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Summary:

The number of people accessing social networks on their mobile phones at least once a month in the U.S. has doubled since the beginning of the year, to 10 percent in the third quarter from 5 percent in the first quarter, according to Forrester Research, in […]

facebook iphone app 3.0The number of people accessing social networks on their mobile phones at least once a month in the U.S. has doubled since the beginning of the year, to 10 percent in the third quarter from 5 percent in the first quarter, according to Forrester Research, in line with stats Facebook released last month. The number of people who accessed that social networking site from their mobile phones tripled to 65 million, up from 20 million people back in December. The data also heralds what many people sense, that mobile phones are becoming an extension of the lives we lead on our personal computers. 

“Mobile phones have the potential to become the hub of social computing activities and to be more than just a complement to the PC experience,” Forrester analyst Thomas Husson wrote in a recent blog post. “Mobile phones will increasingly become the glue that holds the social graph together, offering creative tools and immediacy, presence, location, and context when interacting with the real world.”

Our real lives are increasingly starting to converge with social networks. For example, the latest version of Facebook’s iPhone app lets you call and text your friends from directly within it. Social networks are even replacing communication tools like email and IM.

As the phone becomes less a compliment, and more of a direct extension of the PC, everyone from carriers to big search engines is trying to grab a piece of the $1.3 billion that’s forecast to be spent on mobile advertising this year. And because our phones hold so much personal data and are carried with us wherever we go, that pie is potentially much bigger. Google, for example, made $22 billion in 2008 primarily from selling ads on the PC. The mobile ad network space, meanwhile, is expected to grow to $14 billion by 2012 (see the report on GigaOM Pro; subscription required). Just imagine how big of a goldmine that ad network would be if it captured some of those online dollars.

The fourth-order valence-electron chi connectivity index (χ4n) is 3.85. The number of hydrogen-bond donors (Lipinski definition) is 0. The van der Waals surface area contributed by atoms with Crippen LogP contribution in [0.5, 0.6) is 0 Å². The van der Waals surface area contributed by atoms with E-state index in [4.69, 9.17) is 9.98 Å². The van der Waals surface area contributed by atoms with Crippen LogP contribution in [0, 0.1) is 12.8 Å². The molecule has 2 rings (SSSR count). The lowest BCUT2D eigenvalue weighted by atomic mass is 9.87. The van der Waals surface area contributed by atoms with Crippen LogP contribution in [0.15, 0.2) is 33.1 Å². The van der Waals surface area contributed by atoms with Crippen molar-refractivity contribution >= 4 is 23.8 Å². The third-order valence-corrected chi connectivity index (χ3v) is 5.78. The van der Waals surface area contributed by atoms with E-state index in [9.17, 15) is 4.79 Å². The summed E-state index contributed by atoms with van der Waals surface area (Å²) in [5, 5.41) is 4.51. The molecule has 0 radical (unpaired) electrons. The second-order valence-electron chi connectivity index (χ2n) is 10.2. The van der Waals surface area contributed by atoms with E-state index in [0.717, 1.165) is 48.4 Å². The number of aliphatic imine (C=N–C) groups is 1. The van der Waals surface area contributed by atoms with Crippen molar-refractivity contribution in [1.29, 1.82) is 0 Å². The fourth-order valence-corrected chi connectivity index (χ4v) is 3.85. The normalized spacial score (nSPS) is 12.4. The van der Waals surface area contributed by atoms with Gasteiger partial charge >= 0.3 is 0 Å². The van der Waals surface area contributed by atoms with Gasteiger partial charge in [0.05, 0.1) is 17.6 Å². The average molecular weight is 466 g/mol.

1. “…everyone from carriers to big search engines is trying to grab a piece of the $1.3 billion that’s forecast to be spent on mobile advertising this year.”

    While all else in your article is accurate, this line is the exception. The revenue of the top 4 US operators is ~300 billion and mobile advertising hardly qualifies as a rounding error.

    Existing mobile ad networks such as AdMob and Millennial are simply re-purposing fixed web ads such as banners for the mobile screen, which completely ignores the unique aspects of mobile and drives value to low levels. If you consider the CPMs and related trends associated with mobile advertising, it’s easy to see that — as presently constructed — there’s no meaningful opportunity for network operators, handset manufacturers or other industry players.

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